Written by: Adrienne Ressler, LMSW, CEDS is Vice President, Professional Development, The Renfrew Center Foundation
Body image obsession is a part of our culture. Understanding it in the context of today’s world is the first step in helping someone who is struggling.
From the moment of birth, infants begin a relationship with their bodies and take delight in each journey of discovery and exploration, using non-verbal signals and sounds that communicate their needs to those closest to them.
Throughout life the body never loses its power to inform, express and connect, yet individuals who have difficulty moving through life’s challenges, often detach from their emotions and body sensations in an attempt not to “feel” their feelings. As a result, they may turn to other methods to live up to the high, and usually unrealistic, standards they have established for themselves – setting the stage for an eating disorder to emerge.
What Is Body Image?
There are many ways to define body image, but the basic components include how you see yourself, how you believe others see you, and how you feel living in your body.
Although social media plays a large role in influencing how a person feels, these three components have built up over time and almost always include negative self-talk, anxiety, body shame, and a hunger for acceptance. The body may be holding onto experiences that your loved one doesn’t remember or be something that occurred well before they had the ability to talk or make sense of what was happening in their life.
What is Body Image Obsession?
Body image obsession represents a preoccupation or intense focus on overcoming the “negative” attributes or aspects an individual perceives their body to have. While preoccupation with ones’ appearance has been going on for centuries, what is different in today’s world is the inordinate amount of attention given to one’s body as the sole determining factor of one’s worth.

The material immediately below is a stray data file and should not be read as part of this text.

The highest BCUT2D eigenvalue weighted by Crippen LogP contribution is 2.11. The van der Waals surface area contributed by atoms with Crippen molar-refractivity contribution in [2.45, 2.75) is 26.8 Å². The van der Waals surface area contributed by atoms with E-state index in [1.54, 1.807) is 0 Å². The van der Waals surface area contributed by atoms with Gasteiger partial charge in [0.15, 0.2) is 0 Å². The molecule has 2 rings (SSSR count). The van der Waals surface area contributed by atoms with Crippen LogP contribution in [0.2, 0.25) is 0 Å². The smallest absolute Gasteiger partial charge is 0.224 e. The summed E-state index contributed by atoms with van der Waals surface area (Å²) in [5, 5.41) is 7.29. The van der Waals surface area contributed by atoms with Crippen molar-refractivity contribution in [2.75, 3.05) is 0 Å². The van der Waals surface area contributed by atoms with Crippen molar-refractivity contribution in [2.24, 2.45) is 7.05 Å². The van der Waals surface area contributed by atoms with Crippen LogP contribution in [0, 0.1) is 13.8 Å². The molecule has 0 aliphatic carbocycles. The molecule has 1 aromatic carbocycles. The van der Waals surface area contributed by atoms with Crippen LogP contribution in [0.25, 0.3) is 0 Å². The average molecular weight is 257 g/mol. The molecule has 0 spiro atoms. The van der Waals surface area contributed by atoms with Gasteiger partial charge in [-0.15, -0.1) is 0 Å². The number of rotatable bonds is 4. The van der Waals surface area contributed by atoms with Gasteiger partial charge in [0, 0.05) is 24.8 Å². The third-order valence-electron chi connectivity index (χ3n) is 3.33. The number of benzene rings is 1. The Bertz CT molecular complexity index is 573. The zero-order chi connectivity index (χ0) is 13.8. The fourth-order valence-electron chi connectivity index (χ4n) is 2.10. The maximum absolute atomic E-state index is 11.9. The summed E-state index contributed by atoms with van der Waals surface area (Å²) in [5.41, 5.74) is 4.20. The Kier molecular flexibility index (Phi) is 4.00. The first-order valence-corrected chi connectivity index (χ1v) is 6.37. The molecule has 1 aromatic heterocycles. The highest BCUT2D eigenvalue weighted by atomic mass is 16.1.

This quest for perfection, however, always fails because the “perfect” body does not exist – it is based on images of idealized and unattainable beauty. Nor is it possible to achieve “almost perfect” without the use of drastic measures – cosmetic surgery, digital re-touching, excessive exercise, and dieting practices – unfortunately often leading to body loathing.
Despite preoccupation with their bodies, these individuals are not living in their bodies but, rather, are cutting themselves off from their bodies and the information, emotions, feelings, and signals that the body holds as a guide.
Who Does Body Image Obsession Affect?
Body image obsession is not found only in the U.S., but around the globe and, while women, adolescents and girls are usually the targets of the beauty and weight-loss industries, in recent years men, children, all races, religions, genders have emerged as targets.
Why Is Understanding Body Image Obsession More Important Than Ever?
The past few years have shown an increase in eating disorders around the globe. The rise of social media, the pandemic, the transition to wearing masks and being schooled or working from home created an anxiety perpetuated by the fact that no one had the answers of how or when this would end.